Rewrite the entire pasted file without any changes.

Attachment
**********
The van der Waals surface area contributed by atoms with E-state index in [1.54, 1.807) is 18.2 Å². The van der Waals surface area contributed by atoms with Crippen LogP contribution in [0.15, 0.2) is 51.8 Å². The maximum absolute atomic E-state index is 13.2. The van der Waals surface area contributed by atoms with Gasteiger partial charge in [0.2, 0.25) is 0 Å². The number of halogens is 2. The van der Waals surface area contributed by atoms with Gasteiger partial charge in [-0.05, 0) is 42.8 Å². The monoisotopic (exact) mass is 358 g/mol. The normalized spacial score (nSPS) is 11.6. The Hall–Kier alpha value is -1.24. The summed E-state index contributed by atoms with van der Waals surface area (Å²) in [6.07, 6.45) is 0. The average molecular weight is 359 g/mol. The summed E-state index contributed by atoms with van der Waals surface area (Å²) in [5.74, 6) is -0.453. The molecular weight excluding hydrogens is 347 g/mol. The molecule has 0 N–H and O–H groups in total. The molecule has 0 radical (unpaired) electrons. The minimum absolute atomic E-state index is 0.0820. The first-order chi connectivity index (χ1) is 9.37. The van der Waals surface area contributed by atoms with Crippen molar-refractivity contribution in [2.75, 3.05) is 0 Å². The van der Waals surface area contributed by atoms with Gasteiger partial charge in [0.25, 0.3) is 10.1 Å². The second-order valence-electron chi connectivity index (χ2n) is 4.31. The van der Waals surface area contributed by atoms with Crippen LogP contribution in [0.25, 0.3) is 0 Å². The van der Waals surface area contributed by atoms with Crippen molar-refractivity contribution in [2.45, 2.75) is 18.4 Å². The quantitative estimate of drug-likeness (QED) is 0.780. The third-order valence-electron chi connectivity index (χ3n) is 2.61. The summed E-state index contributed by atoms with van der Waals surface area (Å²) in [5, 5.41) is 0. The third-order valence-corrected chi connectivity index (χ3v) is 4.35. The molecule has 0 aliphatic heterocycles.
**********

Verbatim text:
The van der Waals surface area contributed by atoms with E-state index in [1.54, 1.807) is 18.2 Å². The van der Waals surface area contributed by atoms with Crippen LogP contribution in [0.15, 0.2) is 51.8 Å². The maximum absolute atomic E-state index is 13.2. The van der Waals surface area contributed by atoms with Gasteiger partial charge in [0.2, 0.25) is 0 Å². The number of halogens is 2. The van der Waals surface area contributed by atoms with Gasteiger partial charge in [-0.05, 0) is 42.8 Å². The monoisotopic (exact) mass is 358 g/mol. The normalized spacial score (nSPS) is 11.6. The Hall–Kier alpha value is -1.24. The summed E-state index contributed by atoms with van der Waals surface area (Å²) in [6.07, 6.45) is 0. The average molecular weight is 359 g/mol. The summed E-state index contributed by atoms with van der Waals surface area (Å²) in [5.74, 6) is -0.453. The molecular weight excluding hydrogens is 347 g/mol. The molecule has 0 N–H and O–H groups in total. The molecule has 0 radical (unpaired) electrons. The minimum absolute atomic E-state index is 0.0820. The first-order chi connectivity index (χ1) is 9.37. The van der Waals surface area contributed by atoms with Crippen molar-refractivity contribution in [2.75, 3.05) is 0 Å². The van der Waals surface area contributed by atoms with Gasteiger partial charge in [0.25, 0.3) is 10.1 Å². The second-order valence-electron chi connectivity index (χ2n) is 4.31. The van der Waals surface area contributed by atoms with Crippen LogP contribution in [0.25, 0.3) is 0 Å². The van der Waals surface area contributed by atoms with Crippen molar-refractivity contribution in [2.45, 2.75) is 18.4 Å². The quantitative estimate of drug-likeness (QED) is 0.780. The third-order valence-electron chi connectivity index (χ3n) is 2.61. The summed E-state index contributed by atoms with van der Waals surface area (Å²) in [5, 5.41) is 0. The third-order valence-corrected chi connectivity index (χ3v) is 4.35. The molecule has 0 aliphatic heterocycles.